How are customers like E.F. Hutton?

How much does your brand stand out?

Does your brand’s marketing start a conversation or do you preach to your customers? Do you ask them what they think, what they want and what they like? Do you offer them a forum where they can share their thoughts with you? When they speak, do you listen? And conversely, when you speak to they pay attention?

Vintage commercial screen image from EF Hutton tv ad.

There’s a classic commercial campaign for EF Hutton that dramatically makes the point.  Two individuals are discussing investments. One asks the other what his broker advises and when the response is, “Well, my broker is EF Hutton…and EF Hutton says,” the entire room (or plane of passengers in this instance) stops, leans out to hear what it is that EF Hutton advises. The ad’s voice over pronounces,  “When E.F. Hutton talks…people listen.” All the surrounding people in each ad stop, turn, or come closer to hear what pearls of wisdom are about to be spilled. It ought to be the case for your firm as well. Our reputations ought to be so trusted, so well respected that when people speak the name of our business, people stop, turn and pay attention.

Why to do you want to be an authority?

Developing authority so you and your firm are considered sources for information is a critical component of your public relations and marketing activity. When you and your team are authorities on topics, you may serve as sources to help the news media and to position the brand in a manner that is distinctive. Every company has a niche. It is up to you to comprehend what makes your services or good better than your competitors. When setting your brand apart, these advantages must be constantly called out so that potential customers pay attention and recall them when they have a need for the services you provide. However, besides pointing out your differences and distinctiveness, you also need to listen to your customers.

Why do you want to listen to your customers?

Ignoring your customers’ point of view is to ignore the best source of marketing research you can have. In order to develop authority, one must listen to one’s customers. Paying attention to their needs, wants, objections and issues informs the way you provide services, develop products and solve issues. If you’re not listening to your customers, you’re missing a key opportunity to understand what they expect.

Find out how to grow from listening to your customers.

Why I Do Not Go to Networking Events

I hate networking events

I’m going to risk the ire of every business blogger and entrepreneur I know (and probably lots I don’t know but might just come to know because of this post.)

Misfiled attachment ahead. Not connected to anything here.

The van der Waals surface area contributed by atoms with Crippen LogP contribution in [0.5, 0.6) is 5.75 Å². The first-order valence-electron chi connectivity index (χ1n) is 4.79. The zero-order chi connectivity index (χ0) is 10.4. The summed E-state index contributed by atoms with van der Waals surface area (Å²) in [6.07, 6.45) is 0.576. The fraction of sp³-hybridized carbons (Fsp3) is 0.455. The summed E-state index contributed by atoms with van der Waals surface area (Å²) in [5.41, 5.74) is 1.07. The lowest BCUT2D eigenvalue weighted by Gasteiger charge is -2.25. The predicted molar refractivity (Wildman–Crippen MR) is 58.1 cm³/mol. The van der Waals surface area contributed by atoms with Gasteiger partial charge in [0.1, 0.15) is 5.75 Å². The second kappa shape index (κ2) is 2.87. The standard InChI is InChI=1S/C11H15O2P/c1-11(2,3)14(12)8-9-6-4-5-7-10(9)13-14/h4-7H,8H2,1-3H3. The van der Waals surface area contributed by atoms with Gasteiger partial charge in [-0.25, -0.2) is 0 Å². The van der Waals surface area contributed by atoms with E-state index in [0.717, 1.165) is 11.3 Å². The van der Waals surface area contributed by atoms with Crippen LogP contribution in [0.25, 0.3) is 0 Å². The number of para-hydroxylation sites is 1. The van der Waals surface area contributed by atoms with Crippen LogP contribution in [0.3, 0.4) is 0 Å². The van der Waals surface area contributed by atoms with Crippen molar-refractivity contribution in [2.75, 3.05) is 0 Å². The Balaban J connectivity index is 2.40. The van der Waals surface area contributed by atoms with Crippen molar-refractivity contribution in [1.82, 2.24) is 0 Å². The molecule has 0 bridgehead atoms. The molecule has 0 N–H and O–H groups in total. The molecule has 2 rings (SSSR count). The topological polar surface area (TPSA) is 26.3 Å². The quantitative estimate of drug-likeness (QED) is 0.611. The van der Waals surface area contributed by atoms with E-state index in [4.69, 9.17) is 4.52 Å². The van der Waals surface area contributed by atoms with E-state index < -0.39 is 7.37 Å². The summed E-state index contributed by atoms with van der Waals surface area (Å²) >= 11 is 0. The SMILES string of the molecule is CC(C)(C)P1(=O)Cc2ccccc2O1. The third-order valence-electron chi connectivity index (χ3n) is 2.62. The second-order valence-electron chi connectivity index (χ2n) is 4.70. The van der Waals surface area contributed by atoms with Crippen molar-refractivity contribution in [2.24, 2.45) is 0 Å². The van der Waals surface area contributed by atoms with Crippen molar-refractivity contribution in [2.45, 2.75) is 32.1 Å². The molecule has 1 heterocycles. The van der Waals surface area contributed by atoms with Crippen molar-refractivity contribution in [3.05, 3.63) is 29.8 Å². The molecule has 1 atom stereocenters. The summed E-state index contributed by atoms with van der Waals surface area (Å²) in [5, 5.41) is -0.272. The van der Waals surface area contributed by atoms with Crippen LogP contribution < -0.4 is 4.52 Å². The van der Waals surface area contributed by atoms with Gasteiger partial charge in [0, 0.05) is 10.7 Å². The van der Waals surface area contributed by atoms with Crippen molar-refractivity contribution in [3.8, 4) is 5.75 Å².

I hate networking events, organizations and gatherings that tout networking as a benefit or sole reason for their existence.

My name is trouble at networking events

Now, I do not hate people, quite conversely, I enjoy people. One of the best hours one can spend is interacting with another human being, learning how they view life and how they have gotten where they are. Just hearing their story.

Networking events and all the advice on how to prepare for one, how to participate in them and how to follow up after them are just bunk.

Events where the focus is networking are fake

Take a bunch of business people and toss them in a room, give them a plastic glass of sweet tea or wine, and a cube of cheese and a HELLO MY NAME IS stick-on name tag and you’ve got a networking event. People are there (no matter how much they prepare) to get your business card and give you theirs. They rarely want to have substantial conversation or tell you their story, and if you do start in on an in-depth conversation, you get interrupted by someone else who wants to hand you their business card. And then what do you do with all those 3.5 x 2 inch pieces of paper anyway?

When what you crave is the backstory of someone’s life, motivations and worldview, networking events don’t cut it.

Making connections

Host a celebration for friends and you’ve got a party, which is actually a networking event, but centered around fun, not networking. Volunteer to teach a class, cook soup in the soup kitchen or serve on a board of an organization and you’ll have new connections.

A few months ago a friend had a few of her new friends over to her house for cocktails and hors d’oeuvres. While there, I met several people and learned how they came to choose Charleston as their home. In several cases, there were business intersections and in the natural course of conversation, we shared business cards. And discussed opportunities to work together. And none of it happened with a nametag or a fake intent to network.

If you want to make real connections which lead to an opportunity to do business together, be social. Go to parties, concerts, plays, art openings. Meet people. But for heaven’s sake don’t go to networking events.